Do you have Questions about CES?
Have you or a loved one been diagnosed with CES?
Here's a place to find answers and support!
I can't make any comment on the surgery but I can make observations on parathesia/anaesthesia - Dermatones affected by nerves can cause the weirdest of feelings within the lower half including legs,feet toes and buttocks, particularly the saddle area....my surgery was 9 years ago now and the progression of feelings such as numbness in both legs feet and toes is continual with the latest feeling of having an outer skin in which the bones of the legs and feet can move around inside hitting the inner sides of the skin...is that weird...you bet it is and it's something new within the last few months....So what am I trying to say....we are all affected by these dermatone nerves depending on the level that they have been damaged/irritated but the weird feelings can vary from person to person....I can say that I wished these latest feelings had never manifested as they are truly awful..
Best of luck, Alan:tophat: :relaxed:
Thank you both for the insight on what my wife is going through. Have either of you asked or been advised about seeking non-surgical procedures such as acupuncture, low laser procedures, etc? It may not even apply to this type of nerve damage but I still in curious about any information that either of you may have found.
Hi George, sorry for the delay in responding.....I have been frequently offered cortisone injections into vertebrate in at least three areas of the spine....I asked the question....what is the expected result....I was told that "It could work and relieve the constant pain" or it could make it worse or have no effect whatsoever....I refused the injections on that list of statements.
I know that some hospitals do in fact consider acupuncture but here in England all areas are not equal and different districts have different regimes/budgets in terms of what can be offered for treatments....I have found that you are really on your own and have to fight your own corner....nothing ever comes easy.
Best wishes, Alan:tophat:
Too bad they deleted hundreds of earlier posts because they would illustrate to you how common are the symptoms which your wife is experiencing. I know that doesn't help her or you but perhaps it will encourage you to know that those nasty symptoms are shared among the majority of CES patients, yes - even after surgery. As Alan said, recovery mostly depends on the degree of injury to the nerves and how soon surgery was performed. The wide-ranging variables make it difficult to even suggest clear cut answers....the one size fits all concept does not apply to CES! One really good thing is that the bladder and colon have not been adversely affected. it is another ball game when those nerves are injured to the point that function is impaired. So chalk that blessing up to very good luck! The discomfort when sitting is hard to overlook, some describe it as the nerves causing the feeling of having a tennis ball stuck inside the rectum.... very unpleasant. Those feelings might lessen in time but in time, it gets to where you ignore the feeling and just get on with life rather than worrying about it. (I hasten to say you may learn to ignore it but it is never pleasant). Please encourage your wife that there is life beyond CES, and it can be a life worth living in spite of these unpleasant changes. We learn to adapt where needed, find new ways of doing things, better ways to cope with the pain, in short, patience, hope and time do wonders for us all.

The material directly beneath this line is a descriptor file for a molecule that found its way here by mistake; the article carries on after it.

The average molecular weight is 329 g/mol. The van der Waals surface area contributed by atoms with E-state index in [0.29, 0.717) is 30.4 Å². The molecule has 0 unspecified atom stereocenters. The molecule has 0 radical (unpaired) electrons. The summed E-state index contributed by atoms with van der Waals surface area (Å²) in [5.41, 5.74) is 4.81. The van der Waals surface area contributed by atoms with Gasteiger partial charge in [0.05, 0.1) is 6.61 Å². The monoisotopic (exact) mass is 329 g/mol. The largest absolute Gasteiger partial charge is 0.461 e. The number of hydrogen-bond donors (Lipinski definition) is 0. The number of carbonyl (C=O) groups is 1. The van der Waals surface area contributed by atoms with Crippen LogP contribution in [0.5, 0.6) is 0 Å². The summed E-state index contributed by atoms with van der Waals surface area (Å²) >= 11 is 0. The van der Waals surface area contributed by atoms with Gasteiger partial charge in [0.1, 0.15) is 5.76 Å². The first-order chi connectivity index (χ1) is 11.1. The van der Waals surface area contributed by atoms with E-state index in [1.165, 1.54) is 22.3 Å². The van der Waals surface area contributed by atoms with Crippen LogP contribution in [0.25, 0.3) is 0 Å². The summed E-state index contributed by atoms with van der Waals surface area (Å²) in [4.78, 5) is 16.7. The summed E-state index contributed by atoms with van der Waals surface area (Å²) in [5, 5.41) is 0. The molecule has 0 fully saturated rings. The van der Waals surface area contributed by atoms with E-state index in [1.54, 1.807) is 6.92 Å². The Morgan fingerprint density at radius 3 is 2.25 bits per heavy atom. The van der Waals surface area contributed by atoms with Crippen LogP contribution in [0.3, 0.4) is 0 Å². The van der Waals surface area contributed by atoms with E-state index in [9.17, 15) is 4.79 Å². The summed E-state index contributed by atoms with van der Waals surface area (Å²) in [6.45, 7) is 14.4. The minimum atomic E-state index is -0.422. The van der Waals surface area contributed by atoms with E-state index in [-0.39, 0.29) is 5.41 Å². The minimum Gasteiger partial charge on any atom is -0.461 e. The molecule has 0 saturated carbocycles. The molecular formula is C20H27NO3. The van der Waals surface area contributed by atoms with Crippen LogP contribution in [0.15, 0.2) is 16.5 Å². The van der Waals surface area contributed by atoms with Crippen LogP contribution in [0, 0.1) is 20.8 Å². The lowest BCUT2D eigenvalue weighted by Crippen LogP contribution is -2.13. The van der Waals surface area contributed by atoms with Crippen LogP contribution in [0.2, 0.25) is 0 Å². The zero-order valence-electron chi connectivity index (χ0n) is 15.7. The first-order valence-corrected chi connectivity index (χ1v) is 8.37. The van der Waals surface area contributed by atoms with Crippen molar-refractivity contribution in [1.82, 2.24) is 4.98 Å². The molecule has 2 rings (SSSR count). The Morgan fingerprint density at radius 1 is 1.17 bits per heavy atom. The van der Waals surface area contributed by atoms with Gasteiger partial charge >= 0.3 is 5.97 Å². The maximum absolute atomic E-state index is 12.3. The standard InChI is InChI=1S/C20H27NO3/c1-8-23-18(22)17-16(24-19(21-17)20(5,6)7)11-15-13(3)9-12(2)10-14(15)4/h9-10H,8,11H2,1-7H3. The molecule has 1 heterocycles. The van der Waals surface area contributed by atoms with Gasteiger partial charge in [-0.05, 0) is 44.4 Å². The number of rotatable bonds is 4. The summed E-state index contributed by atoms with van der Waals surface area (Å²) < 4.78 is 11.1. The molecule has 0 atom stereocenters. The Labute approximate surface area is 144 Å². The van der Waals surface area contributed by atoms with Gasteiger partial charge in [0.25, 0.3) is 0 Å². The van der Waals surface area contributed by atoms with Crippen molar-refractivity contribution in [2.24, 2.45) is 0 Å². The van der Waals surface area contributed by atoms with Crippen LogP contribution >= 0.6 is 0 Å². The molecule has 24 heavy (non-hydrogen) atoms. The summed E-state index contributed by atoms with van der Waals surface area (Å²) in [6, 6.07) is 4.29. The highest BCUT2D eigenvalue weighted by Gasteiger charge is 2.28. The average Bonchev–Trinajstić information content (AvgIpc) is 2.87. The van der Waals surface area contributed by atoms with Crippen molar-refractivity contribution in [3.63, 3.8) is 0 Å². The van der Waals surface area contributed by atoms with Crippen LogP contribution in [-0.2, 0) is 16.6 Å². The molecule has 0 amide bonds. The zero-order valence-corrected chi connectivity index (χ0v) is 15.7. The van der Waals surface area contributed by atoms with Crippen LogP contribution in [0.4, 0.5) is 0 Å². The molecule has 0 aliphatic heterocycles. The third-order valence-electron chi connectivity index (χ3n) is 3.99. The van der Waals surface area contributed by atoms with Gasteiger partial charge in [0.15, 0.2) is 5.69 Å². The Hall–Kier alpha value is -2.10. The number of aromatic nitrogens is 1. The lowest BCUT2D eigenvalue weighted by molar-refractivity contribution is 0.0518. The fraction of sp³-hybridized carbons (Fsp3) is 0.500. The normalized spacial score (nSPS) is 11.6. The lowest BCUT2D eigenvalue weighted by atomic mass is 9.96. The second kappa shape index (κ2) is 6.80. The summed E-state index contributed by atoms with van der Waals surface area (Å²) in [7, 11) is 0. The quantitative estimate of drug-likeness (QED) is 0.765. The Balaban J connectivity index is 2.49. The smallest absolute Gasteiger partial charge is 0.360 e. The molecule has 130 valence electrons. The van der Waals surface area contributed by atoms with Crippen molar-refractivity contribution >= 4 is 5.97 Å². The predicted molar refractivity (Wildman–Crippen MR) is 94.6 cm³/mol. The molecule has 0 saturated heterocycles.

My best wishes and prayers for you both. Life is precious, don't let CES rob either of you of the blessings of each new day.:+1: :older_woman: